Franklin Einspruch reviews Lester Johnson: Classical Themes at ACME Fine Art, Boston, on view through October 25, 2014.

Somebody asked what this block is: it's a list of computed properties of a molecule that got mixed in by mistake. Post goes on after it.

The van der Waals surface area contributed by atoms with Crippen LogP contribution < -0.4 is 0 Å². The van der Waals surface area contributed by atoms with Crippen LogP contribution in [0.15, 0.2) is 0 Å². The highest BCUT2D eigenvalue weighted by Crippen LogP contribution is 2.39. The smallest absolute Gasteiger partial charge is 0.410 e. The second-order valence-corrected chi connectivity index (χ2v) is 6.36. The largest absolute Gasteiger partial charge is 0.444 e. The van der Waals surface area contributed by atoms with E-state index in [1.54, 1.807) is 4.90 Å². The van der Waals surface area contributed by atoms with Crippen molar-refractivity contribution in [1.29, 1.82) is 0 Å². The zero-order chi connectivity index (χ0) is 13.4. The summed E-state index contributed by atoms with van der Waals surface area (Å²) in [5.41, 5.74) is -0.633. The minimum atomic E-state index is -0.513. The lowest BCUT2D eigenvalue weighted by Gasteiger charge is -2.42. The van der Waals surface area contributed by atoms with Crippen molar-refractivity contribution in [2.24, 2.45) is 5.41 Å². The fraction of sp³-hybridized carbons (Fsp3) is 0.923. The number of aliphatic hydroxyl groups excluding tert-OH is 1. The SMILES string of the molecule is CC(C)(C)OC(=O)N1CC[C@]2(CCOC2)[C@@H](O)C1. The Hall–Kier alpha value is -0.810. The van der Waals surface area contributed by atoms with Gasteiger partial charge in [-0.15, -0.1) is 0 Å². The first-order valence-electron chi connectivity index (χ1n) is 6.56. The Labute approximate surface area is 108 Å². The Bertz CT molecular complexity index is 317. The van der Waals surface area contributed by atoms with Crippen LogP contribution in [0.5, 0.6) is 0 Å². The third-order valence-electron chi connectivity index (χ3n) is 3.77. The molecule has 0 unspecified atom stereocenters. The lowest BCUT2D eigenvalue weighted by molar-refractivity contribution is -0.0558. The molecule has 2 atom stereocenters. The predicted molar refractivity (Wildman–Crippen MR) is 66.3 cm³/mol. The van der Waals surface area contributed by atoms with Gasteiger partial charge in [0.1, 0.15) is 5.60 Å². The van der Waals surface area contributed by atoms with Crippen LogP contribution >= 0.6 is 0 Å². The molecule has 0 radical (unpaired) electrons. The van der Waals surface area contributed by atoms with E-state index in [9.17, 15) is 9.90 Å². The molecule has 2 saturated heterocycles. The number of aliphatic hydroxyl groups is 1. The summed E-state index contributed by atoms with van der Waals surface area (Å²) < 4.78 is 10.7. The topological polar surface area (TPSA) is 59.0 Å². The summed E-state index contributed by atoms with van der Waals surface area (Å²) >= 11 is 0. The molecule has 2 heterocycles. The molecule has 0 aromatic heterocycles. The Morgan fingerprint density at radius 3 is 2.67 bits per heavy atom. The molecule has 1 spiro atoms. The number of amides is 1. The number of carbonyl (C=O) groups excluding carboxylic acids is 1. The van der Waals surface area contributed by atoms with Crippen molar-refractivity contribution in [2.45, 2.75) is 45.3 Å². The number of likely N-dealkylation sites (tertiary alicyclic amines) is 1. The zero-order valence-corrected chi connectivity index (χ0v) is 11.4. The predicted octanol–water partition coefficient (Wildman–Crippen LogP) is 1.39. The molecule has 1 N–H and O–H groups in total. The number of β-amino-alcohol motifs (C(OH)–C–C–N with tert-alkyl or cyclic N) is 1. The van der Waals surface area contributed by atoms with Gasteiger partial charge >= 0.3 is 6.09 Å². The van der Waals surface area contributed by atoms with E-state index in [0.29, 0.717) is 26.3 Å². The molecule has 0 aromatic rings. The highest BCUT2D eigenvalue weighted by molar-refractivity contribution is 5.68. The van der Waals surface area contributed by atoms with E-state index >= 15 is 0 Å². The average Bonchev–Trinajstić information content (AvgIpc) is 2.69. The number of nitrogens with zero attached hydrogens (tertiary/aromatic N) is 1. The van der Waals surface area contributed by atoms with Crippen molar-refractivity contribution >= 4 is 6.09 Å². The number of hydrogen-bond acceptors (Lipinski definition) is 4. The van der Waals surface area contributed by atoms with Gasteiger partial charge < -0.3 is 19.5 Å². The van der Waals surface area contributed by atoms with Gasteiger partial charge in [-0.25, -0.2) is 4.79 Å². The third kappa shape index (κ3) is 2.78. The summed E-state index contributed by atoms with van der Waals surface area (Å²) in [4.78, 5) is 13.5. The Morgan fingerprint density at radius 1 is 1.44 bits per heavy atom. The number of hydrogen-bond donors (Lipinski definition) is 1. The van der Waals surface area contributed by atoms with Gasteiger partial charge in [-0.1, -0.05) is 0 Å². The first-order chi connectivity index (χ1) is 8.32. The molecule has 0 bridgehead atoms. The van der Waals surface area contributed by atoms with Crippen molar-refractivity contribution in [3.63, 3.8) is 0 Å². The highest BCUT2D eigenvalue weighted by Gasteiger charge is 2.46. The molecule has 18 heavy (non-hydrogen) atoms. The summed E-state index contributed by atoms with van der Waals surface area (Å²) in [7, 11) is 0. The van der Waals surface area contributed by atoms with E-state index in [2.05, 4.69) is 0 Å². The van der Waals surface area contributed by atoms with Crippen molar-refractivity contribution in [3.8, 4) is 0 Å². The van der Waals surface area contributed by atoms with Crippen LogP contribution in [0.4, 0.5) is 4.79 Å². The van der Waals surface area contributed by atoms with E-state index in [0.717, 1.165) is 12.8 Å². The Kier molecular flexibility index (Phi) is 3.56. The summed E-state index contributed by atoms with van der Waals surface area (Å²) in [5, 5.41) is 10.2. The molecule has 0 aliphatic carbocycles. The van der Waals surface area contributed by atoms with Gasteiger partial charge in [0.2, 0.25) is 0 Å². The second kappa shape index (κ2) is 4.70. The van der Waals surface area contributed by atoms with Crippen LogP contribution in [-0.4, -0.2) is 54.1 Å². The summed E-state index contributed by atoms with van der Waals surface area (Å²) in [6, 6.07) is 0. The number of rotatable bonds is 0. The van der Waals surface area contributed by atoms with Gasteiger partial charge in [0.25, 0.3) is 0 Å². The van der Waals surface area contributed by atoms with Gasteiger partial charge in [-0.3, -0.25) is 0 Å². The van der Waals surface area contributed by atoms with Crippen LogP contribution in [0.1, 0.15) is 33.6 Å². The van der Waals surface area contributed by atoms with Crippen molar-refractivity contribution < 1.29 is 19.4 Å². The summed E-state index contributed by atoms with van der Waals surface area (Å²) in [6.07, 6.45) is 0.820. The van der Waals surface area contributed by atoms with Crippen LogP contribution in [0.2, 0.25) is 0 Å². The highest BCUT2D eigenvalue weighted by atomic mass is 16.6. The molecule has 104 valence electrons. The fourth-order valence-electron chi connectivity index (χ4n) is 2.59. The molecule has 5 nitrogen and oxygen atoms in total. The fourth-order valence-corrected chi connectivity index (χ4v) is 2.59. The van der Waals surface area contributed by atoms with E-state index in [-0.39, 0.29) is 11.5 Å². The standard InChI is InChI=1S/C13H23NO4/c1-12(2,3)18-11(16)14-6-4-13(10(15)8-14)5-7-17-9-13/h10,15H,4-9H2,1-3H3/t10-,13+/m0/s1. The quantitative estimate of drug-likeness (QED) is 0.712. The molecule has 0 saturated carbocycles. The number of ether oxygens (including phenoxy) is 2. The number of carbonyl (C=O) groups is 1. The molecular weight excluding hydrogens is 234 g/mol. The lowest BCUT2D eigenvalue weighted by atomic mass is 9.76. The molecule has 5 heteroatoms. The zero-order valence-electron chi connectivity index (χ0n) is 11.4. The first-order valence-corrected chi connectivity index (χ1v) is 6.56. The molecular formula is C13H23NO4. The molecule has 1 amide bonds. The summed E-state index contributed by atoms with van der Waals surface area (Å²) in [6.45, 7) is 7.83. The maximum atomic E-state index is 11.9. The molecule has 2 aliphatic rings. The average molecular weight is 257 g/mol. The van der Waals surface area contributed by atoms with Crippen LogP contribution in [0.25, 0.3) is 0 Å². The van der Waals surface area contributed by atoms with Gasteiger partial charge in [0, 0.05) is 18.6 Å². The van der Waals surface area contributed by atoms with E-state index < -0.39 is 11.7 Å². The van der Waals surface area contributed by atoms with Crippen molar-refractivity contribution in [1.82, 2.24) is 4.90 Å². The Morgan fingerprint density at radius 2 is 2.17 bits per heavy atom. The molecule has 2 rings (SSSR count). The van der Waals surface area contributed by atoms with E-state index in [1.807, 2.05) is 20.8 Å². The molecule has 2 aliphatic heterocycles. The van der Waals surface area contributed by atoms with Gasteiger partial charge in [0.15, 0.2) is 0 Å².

Einspruch writes: "Back in 1951, the linear, icy, detail-driven paintings of Lucian Freud prompted the critic Herbert Read to dub him the Ingres of Existentialism. Johnson may likewise have been existentialism’s Matisse, at least for a time. Despite producing atmospheres reminiscent of smoke, rust, and acid, a streak of joy runs through them, generated by the simplicity of the forms and the boldness of the lines… This joy took on a Greek flavor, providing the subject of the exhibition… Johnson was able to reach through the nonsense, grab the meaty part of Antiquity’s arm, pull her into the present, and put her to work. Three Graces, Milford is a success, exuberant in form but haunted in color. Johnson reminds the viewer via the title that this scene or the act that created it took place in a Connecticut coastal town, but there’s not a trace of irony. He has made the old conventions live again. There’s a lesson here, and anyone who doesn’t understand it is doing the world no favors by being interested in art."